By Angie Mayes
Fairgrounds Speedway Nashville Pro Late Model and Limited Late Model driver John Earheart, Jr., has been racing literally half his life.
However, his venture into driving the cars was not the first time the now 34-year-old was indoctrinated into the world of racing.
‘I was introduced to racing at about six months old,’ Earheart said. ‘My parents would take me to the Fairgrounds every Saturday night. I can still remember nights at the track even though I was only a baby. Both my parents raced during the 1990’s. After my dad, Allen, stopped driving, he decided it was time for me to start. I remember that my dad never asked if I wanted to race. He told me one day that we were going to pick up a car to build for the season. I think he just assumed that I would and could, so we built a Pure Stock to run at the Fairgrounds.’
Team Earheart missed the first two races of the season but still managed to post three wins, finish third in points, and capture the Rookie of the Year honors. The following season, they claimed six wins and won the Pure Stock championship.
‘Over the next decade or so I moved up in divisions at the Fairgrounds,’ he said. ‘I have run Sportsman, Open Wheel Modified, Super Trucks, Limited Late Model, Late Model Stock Car, and Pro Late Model. I have won five championships. The most recent championship I won was the 2014 Limited Late Model championships. (I also have) nearly 40 feature wins.’
Not one to limit his driving to the fairgrounds, Earheart has “driven on just about every asphalt track in the region, including the Fairgrounds at Nashville; Highland Rim (in Tennessee); Carthage, Tenn.; Beech Bend (Bowling Green, Ky.; Owensboro, Ky.; Huntsville, Ala.; Salem, Ind.; and Pensacola, Fla. Nashville is absolutely my home track but I really enjoyed traveling to other tracks.”
Although he has never driven on dirt, he said, ‘I would like to give it a shot one day. I used to race as much as I could. But, after my dad passed away in May of 2008, I have backed away from racing a bit. The weekly shows really start to take a toll on you.’
Since they only race a few times a year at the Fairgrounds, Earheart said it’s easier to be a racer.
‘I enjoy the schedule that the Fairgrounds has now,’ he said. ‘Racing every other week or just once a month allows the teams and fans options to do other things and enjoy life away from the shop and track. I think racing will always be a part of my life, but not necessarily my whole life.’
Earheart said, ‘the competition and excitement is what makes me get in the car every race. There isn’t much else that compares to racing. My favorite thing about racing is winning, We spend so much time in the shop and at the track just preparing for a 40-lap feature race that could only last 10 minutes.’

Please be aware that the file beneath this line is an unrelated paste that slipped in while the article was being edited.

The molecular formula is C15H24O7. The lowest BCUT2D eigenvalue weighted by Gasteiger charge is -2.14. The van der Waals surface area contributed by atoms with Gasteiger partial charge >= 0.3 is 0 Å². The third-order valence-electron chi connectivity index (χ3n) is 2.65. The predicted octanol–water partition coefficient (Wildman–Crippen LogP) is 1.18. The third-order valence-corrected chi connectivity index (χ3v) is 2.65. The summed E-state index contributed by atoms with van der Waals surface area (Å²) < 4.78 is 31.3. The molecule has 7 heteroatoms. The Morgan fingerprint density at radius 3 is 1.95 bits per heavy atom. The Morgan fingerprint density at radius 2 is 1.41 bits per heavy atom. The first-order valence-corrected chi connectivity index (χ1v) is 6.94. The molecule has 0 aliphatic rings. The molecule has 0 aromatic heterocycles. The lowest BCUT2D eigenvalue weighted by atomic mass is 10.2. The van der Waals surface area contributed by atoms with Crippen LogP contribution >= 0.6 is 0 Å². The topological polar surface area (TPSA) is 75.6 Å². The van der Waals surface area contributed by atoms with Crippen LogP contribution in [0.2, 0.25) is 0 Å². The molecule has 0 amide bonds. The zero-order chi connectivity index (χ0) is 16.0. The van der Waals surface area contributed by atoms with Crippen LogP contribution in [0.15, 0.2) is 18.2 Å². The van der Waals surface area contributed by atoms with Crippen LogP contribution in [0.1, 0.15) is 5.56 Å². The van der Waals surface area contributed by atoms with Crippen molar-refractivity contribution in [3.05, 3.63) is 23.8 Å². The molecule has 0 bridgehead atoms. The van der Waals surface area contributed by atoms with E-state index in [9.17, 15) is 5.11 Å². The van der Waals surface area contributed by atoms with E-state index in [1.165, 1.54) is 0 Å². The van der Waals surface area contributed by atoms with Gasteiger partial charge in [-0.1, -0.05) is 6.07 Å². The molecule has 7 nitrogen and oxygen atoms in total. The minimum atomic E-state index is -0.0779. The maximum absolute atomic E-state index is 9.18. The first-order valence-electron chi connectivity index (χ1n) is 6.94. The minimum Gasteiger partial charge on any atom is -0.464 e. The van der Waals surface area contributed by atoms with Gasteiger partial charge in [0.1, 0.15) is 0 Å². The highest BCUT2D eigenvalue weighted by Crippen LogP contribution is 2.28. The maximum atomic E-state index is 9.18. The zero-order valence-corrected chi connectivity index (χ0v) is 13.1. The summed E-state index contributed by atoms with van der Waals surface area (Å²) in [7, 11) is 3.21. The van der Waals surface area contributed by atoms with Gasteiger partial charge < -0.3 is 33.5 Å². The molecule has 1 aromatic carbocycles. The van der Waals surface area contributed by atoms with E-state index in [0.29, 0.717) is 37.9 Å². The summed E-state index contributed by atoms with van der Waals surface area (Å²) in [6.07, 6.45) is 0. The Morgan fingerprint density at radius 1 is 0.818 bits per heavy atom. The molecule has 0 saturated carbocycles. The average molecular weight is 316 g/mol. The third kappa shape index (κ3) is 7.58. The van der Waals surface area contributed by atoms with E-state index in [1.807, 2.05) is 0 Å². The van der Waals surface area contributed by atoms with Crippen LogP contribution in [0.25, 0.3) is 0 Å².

He credits the work behind the scenes that goes into racing with his success.
‘Without the crews, which are usually volunteers and friends that spend their nights and weekends to help you, you couldn’t win. To go out and win a race, not just for yourself, but for those guys, is a feeling that is hard to beat.’
The cost – financial and time – is the one thing Earheart doesn’t like about racing.
‘A lot of sacrifices have to be made in order to be competitive at a place like Nashville,’ he said.
Earheart said he tries to learn from his mistakes.
‘There have been a few races that I should have won, but didn’t,’ he said. ‘You can’t do anything but learn from your mistakes. There are many ways that you can lose a race. Learning to eliminate as many of those as possible will only come with experience.’
Racing is a team sport. None of these accomplishments would have been possible for Earheart,“without a great crew and sponsors. This season we are sponsored by Dealer’s Auto Auction, City Auto Sales, Both Barrels Promotions, TNIADA, and Grand Central Barter.”
His crew is also vitally important to Earheart’s success.
‘We have a great crew at MAN Motorsports, headed by Mark Noble, the team owner,’ Earheart said. “Mark takes care of just about everything. I couldn’t ask for a better partnership than this. Mark has grown up around racing as well. His dad, Darryl, sponsored and owned several teams in the past at Nashville. Mark understands what it takes to be competitive and makes sure that the team has everything it needs to do so. David and Brandi Noble, Matt Noble, Clint Crowell, Keith Crowell, Frank Long, Scott Ezell, Rick Hallum, Travis Trotter, Brandon Ussery, Alan Hargrove, and my girlfriend Courtney Signoracci all sacrifice their time to help out when they could be spending their nights and weekends doing anything else. I appreciate everything they do.’
In addition to his crew, Earheart said, ‘I also want to thank my family. There aren’t many races that you don’t see my mom, my sisters, and my brother in-law in the grandstands. Racing is a team sport, but it’s also a family sport. At the end of the day your crew, family, and friends make it all worth it.’